* Of this Bisbop, see some particulars in the 2. I could produce several authorities in case of lord and lady Essex, vol. 2, p. 785.

VOL. XV.

2 K

Carlisle, who in a Latin discourse preached t | under the government of the best of princes and printed in this town upon the duty of Sub- that ever heaven blessed a nation with : for us, mission, stating some cases of extreme neces- I say, were our government as arbitrary as any sity, and putting the question, “ Whether it in the East, yet I should think our rights, limay not be lawful for the people in such cases berties and properties, and whatever is most to resist ?” answers, Viri boni et graves, &c. dear and valuable to us, as safe if they de“ That good and judicious men, that have taken pended entirely upon her majesty's gracious great and aseful pains in defending the rights will, as they are now they are secured to us by of prioces, and repressing popular licence, have our laws, or stronger fences, if they could be contended that it is lawful :" He adds indeed, made) but I speak in regard to those that are "Whether they have done right or wrong, let to come after us: And I do hope and trosty others jadge;" and does not give his own opi- that as your lordships have received such an nion. But since he bas granted, that such inestimable treasure from your predecessors, men as he has described, men of probity and you will transmitit inviolably to your posterity. judgment, zealous assertors of the rights of My lords, I fear 1 tire you, but I must beg princes, and repressors of popular licence, have your patience a little longer, while I express contended, that in cases of extreme necessity it my surprize and wonder tbat the doctrine of is lawful for the people to defend themselves; Passive Obedience and Non-Resistance, in the I may comfort myself, if I err in my opinion, unlimited extent in which some explain it, is that I err in good company. But i bumbly so diligently inculcated, and so zealously conceive I do not err; and that,

pressed at this time. 3. For this plain reason, That if it be utterly Passive Obedience, I own, when truly stated, unlawful to resist in any case whatsoever, even is a truly Christian duty; a perpetual duty as to that of a total subversion of the constitution and the obligation, but occasional as to the practice laws; then there is no distinction of govern- of it. Now preachers do not usually, beglectments, of absolute, I mean, and limited; or if ing the pressing of other duties of more conthere be a distinction, it is a nominal one, with- stant practice, lay out their time and labour in out any real difference. For what difference filling both pages of ther discourses with is there between a prince's governing arbitrarily earnest assertions and violent exhortations to without law, and governing arbitrarily against the practice of an occasional duty, unless they law ? betwixt having no laws at all, and having bave some near prospect of an occasion for the precarious laws that depend entirely on the exercise of it. And yet, my lords, has this one will of the prince, whether he will observe one duty been of late more frequently and earnestly of them, or subvert them all; and if he does, asserted and urged, both from pulpit and press the people cannot help themselves ?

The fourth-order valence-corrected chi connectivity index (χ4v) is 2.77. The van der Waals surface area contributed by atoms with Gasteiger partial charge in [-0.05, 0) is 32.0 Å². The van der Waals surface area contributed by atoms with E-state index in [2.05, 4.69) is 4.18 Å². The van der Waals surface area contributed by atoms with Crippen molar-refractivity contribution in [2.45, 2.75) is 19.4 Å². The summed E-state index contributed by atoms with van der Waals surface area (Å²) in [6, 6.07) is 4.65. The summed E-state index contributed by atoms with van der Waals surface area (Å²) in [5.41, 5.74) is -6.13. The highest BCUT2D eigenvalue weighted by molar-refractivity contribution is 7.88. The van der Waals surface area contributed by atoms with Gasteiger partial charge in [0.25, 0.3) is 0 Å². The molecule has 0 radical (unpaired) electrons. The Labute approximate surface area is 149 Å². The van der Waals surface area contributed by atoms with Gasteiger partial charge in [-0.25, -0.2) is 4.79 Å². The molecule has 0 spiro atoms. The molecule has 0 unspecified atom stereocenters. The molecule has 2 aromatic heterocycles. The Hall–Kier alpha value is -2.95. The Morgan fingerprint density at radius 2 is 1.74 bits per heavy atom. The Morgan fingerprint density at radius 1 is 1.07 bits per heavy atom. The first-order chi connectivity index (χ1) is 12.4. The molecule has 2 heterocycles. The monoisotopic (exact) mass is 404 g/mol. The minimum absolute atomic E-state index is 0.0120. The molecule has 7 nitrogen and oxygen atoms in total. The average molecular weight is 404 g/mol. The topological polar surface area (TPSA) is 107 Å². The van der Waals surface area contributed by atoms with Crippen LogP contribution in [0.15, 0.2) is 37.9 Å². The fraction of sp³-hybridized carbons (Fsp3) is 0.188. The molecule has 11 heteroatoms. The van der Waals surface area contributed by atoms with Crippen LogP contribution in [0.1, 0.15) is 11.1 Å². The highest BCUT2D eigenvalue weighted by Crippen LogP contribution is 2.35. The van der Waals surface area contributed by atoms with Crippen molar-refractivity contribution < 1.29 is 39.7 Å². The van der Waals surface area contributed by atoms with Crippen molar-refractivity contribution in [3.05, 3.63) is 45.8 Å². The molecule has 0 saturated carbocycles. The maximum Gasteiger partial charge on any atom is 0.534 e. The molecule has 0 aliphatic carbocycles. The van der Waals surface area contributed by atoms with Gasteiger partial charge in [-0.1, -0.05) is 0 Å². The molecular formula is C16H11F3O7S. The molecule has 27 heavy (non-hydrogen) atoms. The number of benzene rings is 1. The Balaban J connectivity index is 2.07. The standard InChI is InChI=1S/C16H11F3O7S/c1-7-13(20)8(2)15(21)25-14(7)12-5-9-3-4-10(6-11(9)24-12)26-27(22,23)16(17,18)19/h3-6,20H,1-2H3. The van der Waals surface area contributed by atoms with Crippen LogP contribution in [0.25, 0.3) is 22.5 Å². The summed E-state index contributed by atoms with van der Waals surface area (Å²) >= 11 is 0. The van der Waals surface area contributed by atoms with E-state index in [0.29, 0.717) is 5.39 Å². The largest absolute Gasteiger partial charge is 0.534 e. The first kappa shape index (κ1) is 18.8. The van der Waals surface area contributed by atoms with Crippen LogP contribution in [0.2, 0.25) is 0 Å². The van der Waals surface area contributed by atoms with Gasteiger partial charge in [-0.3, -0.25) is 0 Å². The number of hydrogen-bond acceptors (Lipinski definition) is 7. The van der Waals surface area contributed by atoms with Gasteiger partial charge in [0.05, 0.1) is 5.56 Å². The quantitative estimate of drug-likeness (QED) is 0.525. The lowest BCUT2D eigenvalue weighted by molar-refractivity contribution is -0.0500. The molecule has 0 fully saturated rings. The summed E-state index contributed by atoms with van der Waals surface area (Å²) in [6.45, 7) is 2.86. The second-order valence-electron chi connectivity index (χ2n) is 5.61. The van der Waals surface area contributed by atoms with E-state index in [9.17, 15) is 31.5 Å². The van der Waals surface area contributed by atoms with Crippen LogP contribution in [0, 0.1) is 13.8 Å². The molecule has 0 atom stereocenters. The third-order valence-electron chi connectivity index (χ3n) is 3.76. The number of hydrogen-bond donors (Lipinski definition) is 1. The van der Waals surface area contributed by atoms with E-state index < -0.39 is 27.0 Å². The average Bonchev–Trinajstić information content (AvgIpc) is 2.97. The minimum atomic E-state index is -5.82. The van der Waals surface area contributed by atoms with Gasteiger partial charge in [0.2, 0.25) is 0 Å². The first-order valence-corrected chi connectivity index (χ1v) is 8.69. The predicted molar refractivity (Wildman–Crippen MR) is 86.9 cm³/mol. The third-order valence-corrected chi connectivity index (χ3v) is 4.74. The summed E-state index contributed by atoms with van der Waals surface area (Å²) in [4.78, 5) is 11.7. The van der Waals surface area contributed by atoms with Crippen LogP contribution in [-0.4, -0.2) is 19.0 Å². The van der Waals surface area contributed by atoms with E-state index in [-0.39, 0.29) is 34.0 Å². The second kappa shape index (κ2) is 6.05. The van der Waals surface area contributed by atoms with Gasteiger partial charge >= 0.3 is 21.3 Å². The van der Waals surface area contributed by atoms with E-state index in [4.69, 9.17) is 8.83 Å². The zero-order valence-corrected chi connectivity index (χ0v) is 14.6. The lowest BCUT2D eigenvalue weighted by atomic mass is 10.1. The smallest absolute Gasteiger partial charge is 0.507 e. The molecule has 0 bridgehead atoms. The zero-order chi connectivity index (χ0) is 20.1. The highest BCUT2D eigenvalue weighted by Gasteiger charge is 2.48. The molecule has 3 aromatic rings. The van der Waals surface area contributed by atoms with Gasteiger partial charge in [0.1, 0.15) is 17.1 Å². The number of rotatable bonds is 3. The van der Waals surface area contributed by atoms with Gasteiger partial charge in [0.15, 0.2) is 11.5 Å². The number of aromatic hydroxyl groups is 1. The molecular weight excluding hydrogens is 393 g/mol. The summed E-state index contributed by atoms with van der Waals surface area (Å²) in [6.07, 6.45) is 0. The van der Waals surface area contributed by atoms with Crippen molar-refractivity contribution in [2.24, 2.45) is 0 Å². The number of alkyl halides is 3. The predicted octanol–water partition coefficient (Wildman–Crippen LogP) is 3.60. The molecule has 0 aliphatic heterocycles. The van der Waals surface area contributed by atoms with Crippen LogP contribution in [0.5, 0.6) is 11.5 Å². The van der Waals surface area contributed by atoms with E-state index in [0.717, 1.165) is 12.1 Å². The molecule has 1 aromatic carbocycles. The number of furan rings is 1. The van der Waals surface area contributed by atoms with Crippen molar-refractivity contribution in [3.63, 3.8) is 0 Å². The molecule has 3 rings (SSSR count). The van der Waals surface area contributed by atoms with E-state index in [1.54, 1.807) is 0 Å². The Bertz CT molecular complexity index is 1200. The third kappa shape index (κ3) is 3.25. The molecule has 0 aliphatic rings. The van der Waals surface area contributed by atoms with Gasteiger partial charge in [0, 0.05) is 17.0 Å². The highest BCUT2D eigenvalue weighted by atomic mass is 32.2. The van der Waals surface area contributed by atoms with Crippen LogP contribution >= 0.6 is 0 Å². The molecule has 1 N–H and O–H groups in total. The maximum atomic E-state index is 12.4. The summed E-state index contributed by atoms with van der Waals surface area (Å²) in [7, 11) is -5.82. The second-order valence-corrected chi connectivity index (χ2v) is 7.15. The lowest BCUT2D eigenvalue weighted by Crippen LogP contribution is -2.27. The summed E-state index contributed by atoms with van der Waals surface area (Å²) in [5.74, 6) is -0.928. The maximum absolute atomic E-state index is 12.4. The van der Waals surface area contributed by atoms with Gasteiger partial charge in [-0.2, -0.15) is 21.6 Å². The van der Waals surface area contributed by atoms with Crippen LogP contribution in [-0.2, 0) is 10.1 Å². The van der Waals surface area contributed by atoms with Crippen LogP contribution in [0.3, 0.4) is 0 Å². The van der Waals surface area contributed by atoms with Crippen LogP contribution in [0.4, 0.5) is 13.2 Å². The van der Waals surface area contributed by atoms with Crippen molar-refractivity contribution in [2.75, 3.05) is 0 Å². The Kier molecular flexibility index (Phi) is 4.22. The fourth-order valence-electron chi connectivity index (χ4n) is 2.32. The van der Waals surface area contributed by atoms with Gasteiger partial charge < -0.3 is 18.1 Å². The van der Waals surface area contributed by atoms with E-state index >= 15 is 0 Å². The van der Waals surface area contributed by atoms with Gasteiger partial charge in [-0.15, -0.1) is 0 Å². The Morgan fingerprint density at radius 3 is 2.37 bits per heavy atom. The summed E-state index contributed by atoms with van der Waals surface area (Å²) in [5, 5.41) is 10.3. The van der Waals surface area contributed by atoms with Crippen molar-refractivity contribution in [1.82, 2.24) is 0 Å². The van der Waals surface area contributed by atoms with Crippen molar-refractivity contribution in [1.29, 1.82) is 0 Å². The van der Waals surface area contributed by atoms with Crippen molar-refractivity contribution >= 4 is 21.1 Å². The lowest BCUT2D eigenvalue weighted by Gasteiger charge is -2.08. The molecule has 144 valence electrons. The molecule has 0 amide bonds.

than all the other duties of Christianity ? And But, my lords, I hope and believe that there what occasion for this does any one pretend to is a real distinction of governments, and that have in view ? the subjects, of all governments are not in the Can there be a wretch so abandoned, so lost same wretched condition that those of France to all sense of gratitude, and every thing that and Turkey are in. I hope we have not boasted is good, as to be capable of admitting a thought

, falsely or vainly of our form of government, that our gracious queen bas done, is doing, of that we are blessed with a constitution more intending to do any thing, that may give ber happy than any other nation in the world subjects occasion for the practice of this duty: enjoys, that allows and secures as great, and has she not, ever since her happy accession to (I had almost said) god-like powers and pre- the throne, postponed, sacrificed her own repose rogatives to the crown, as any wise and good and ease tn the quiet and happiness of her subprince can desire; a power of doing every jects? Has she not clearly shown that she has thing that is good, and nothing that is ill; and nothing so much at heart as the good and prosat the same time secures most valuable rights perity of her people, the true interest and hoand privileges to the people.

nour of her kingdom, which she has carried What wise or good prince would not rather higher than any of her royal predecessors erer chuse to reign over free subjects, than tyrannize did before her Has she not approved herself a over slaves? To receive a willing, cheerful true parent of ber political children, by er. obedience, proceeding from the principles of. ercising as prudent a care of, and expressing on gratitude, love and interest, as well as of duty, all occasions as tender an indulgence to them, rather than a forced one, owing merely to a as any natural parents ever did towards theirs? principle of fear, the principle from whence If then there be no occasion from the conthe Indians worship the evil spirits ?

duct of our prince, is there any reason from My lords, such a frame of government your the behaviour of her people that may justify lordships have received from your ancestors ; this extraordinary and otherwise unseasonable and I hope and trust, that in grateful respect to zeal for this doctrine? Do they (excepting such their memory, and in tender regard to your as the zealots for this doctrine have excited to posterity, (I say nothing of ourselves, my lords ; disturb her peaceful reign at home, hy rebel